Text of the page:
MADISON, Wis. --  Like many rural areas, our schools are at the heart of our communities. They not only educate our children, they are a place for our neighbors and friends to gather, and they are a source of community pride. Our schools are also an important economic driver, and are sometimes the largest employers in our area. For these reasons and many others, it is important that we make sure our schools have the resources they need to be successful.

This upcoming budget makes another significant investment of resources into our schools. Each district will see a revenue limit adjustment and a per pupil adjustment that equals $604 per student over the next biennium. That is an additional $12,080 for every classroom of 20 kids – that is real money! In fact, it mirrors our last budget, which Governor Evers, who was Superintendent of Public instruction at the time, called “kid friendly” and “an important step forward”.

As I traveled the state as a member of the Blue Ribbon Commission on School Funding, I heard from many stakeholders that special education funding needed to be made a bigger priority. Let me be clear: I believe all students, regardless of ability, should have an opportunity to receive a quality education. This budget will target an additional $96 million in special education funding, which is a 22% increase over current spending. This is also the same amount request by Governor Evers during his time as Superintendent of Public Instruction.

The budget also targets funding in other ways, such as raising the low revenue ceiling, which will be a game changer for districts like Cameron, Prairie Farm, and Spooner. It also increases funding for mental health, high cost transportation, robotics league grants, and funds a rural teacher talent program to attract high quality teachers to rural areas.

Now you may ask “Romaine, where is all this money going to come from, and why didn’t you just accept the Governor’s proposal?” The answer to that is simple.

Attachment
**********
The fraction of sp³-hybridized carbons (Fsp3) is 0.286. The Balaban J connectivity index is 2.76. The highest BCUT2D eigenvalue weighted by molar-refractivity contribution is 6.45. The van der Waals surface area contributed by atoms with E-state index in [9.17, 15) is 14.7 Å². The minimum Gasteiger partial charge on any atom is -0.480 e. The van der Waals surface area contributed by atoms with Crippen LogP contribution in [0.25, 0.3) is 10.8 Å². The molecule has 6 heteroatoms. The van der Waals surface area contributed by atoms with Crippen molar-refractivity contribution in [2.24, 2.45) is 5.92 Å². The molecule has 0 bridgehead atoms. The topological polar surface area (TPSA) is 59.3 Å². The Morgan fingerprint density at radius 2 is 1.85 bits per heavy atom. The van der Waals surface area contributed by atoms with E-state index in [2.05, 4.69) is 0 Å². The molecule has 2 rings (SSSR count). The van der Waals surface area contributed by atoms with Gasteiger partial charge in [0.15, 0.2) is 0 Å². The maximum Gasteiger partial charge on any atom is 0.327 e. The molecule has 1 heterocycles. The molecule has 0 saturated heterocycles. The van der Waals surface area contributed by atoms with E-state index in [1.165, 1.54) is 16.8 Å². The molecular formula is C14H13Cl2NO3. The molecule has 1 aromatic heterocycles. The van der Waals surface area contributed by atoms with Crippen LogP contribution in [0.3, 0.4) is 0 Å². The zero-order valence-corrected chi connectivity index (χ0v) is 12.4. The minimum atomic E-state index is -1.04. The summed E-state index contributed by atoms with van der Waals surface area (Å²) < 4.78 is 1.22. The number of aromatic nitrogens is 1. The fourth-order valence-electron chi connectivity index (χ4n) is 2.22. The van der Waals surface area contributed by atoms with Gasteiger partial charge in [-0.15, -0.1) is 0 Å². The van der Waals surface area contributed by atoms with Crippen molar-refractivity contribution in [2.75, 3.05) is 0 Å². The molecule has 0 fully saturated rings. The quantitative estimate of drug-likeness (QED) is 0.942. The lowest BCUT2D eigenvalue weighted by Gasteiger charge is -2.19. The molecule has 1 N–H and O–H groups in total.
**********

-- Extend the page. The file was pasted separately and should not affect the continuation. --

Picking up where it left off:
Rep. Quinn addresses a class of students at the Capitol. Quinn frequently visits classes and enjoys speaking with students throughout the 75th assembly district.


Right now the economy is the best we’ve seen in a generation — wages are rising, and more people are working than ever before in state history. Because of this, the Republican school funding proposal is paid for with existing funds and new growth. Governor Evers wanted to not only spend all of our surplus, but also raise taxes by more than $1 billion. His budget included raising taxes on manufacturers and farmers who have kept our economy growing, and even forcing a tax hike on geographically large school districts by ending the school levy tax credit. We shouldn’t be pitting taxpayers against one another in order to fund our schools, especially during a time of record new revenue and large surpluses.

Whether you are a Barron Bear, a Birchwood Bobcat, a Clear Lake Warrior, or a Spooner Rail -- this budget provides all of our children within our assembly district an additional $11,178,357.00 in more resources over the next two years.

Discussing school funding with Prairie Farm School Board and community members


Both Democrats and Republicans care about our schools and our children. This budget puts forward a bipartisan investment in our schools while making sure it is affordable and sustainable into the future. After hearing from local superintendents and stakeholders, I don’t see how anyone can oppose a budget that does so much good, especially if they claim to support education.

Rep. Quinn advocated for the Blue Ribbon Commission on School Funding to include a visit to the Turtle Lake School District to hear from educators, administrators, and citizens about the area’s needs.


The following numbers are a sum of the revenue limit adjustment, low-revenue ceiling change, per pupil categorical aid increase, and special education funding increase. It does not include increases in programs like mental health and high-cost transportation. If you would like to see the numbers for yourself, you can find an interactive map that includes funding numbers for all of our school districts here.

  • Barron Area Schools - $1,017,921
  • Birchwood - $161,798
  • Boyceville - $576,320
  • Cameron - $673,924
  • Chetek-Weyerhaeuser - $725,067
  • Clayton - $229,451
  • Clear Lake - $473,406
  • Cumberland - $655,088
  • Glenwood City - $542,310
  • Hayward Community - $1,265,023
  • Luck - $365,133
  • New Auburn - $204,628
  • Prairie Farm - $234,628
  • Rice Lake Area - $1,605,630
  • Shell Lake - $423,895
  • Spooner Area - $981,005
  • Turtle Lake - $325,051
  • Unity - $718,539

Total - $11,178,357


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